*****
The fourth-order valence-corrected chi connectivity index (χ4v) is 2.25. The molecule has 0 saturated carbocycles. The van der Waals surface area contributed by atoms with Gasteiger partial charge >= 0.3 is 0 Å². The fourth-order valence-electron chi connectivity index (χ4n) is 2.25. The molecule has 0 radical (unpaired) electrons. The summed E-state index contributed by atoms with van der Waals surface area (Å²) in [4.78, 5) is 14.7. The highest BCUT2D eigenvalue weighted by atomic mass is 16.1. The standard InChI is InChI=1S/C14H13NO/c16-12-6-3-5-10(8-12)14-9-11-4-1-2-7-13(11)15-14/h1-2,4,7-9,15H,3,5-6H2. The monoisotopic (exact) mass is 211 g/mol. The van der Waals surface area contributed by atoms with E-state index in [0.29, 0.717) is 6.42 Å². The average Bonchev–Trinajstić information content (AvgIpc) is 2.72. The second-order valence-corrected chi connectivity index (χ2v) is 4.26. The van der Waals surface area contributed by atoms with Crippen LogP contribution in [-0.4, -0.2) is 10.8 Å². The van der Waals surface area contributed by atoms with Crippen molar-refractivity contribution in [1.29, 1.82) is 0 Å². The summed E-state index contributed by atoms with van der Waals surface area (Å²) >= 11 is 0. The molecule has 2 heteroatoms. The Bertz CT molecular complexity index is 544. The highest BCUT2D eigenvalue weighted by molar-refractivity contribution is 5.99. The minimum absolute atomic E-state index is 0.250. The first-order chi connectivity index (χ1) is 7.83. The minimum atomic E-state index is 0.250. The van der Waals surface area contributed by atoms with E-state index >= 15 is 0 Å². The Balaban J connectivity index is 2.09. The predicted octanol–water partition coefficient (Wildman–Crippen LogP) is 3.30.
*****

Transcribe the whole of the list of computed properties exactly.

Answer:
The fourth-order valence-corrected chi connectivity index (χ4v) is 2.25. The molecule has 0 saturated carbocycles. The van der Waals surface area contributed by atoms with Gasteiger partial charge >= 0.3 is 0 Å². The fourth-order valence-electron chi connectivity index (χ4n) is 2.25. The molecule has 0 radical (unpaired) electrons. The summed E-state index contributed by atoms with van der Waals surface area (Å²) in [4.78, 5) is 14.7. The highest BCUT2D eigenvalue weighted by atomic mass is 16.1. The standard InChI is InChI=1S/C14H13NO/c16-12-6-3-5-10(8-12)14-9-11-4-1-2-7-13(11)15-14/h1-2,4,7-9,15H,3,5-6H2. The monoisotopic (exact) mass is 211 g/mol. The van der Waals surface area contributed by atoms with E-state index in [0.29, 0.717) is 6.42 Å². The average Bonchev–Trinajstić information content (AvgIpc) is 2.72. The second-order valence-corrected chi connectivity index (χ2v) is 4.26. The van der Waals surface area contributed by atoms with Crippen LogP contribution in [-0.4, -0.2) is 10.8 Å². The van der Waals surface area contributed by atoms with Crippen molar-refractivity contribution in [1.29, 1.82) is 0 Å². The summed E-state index contributed by atoms with van der Waals surface area (Å²) >= 11 is 0. The molecule has 2 heteroatoms. The Bertz CT molecular complexity index is 544. The highest BCUT2D eigenvalue weighted by molar-refractivity contribution is 5.99. The minimum absolute atomic E-state index is 0.250. The first-order chi connectivity index (χ1) is 7.83. The minimum atomic E-state index is 0.250. The van der Waals surface area contributed by atoms with E-state index >= 15 is 0 Å². The Balaban J connectivity index is 2.09. The predicted octanol–water partition coefficient (Wildman–Crippen LogP) is 3.30.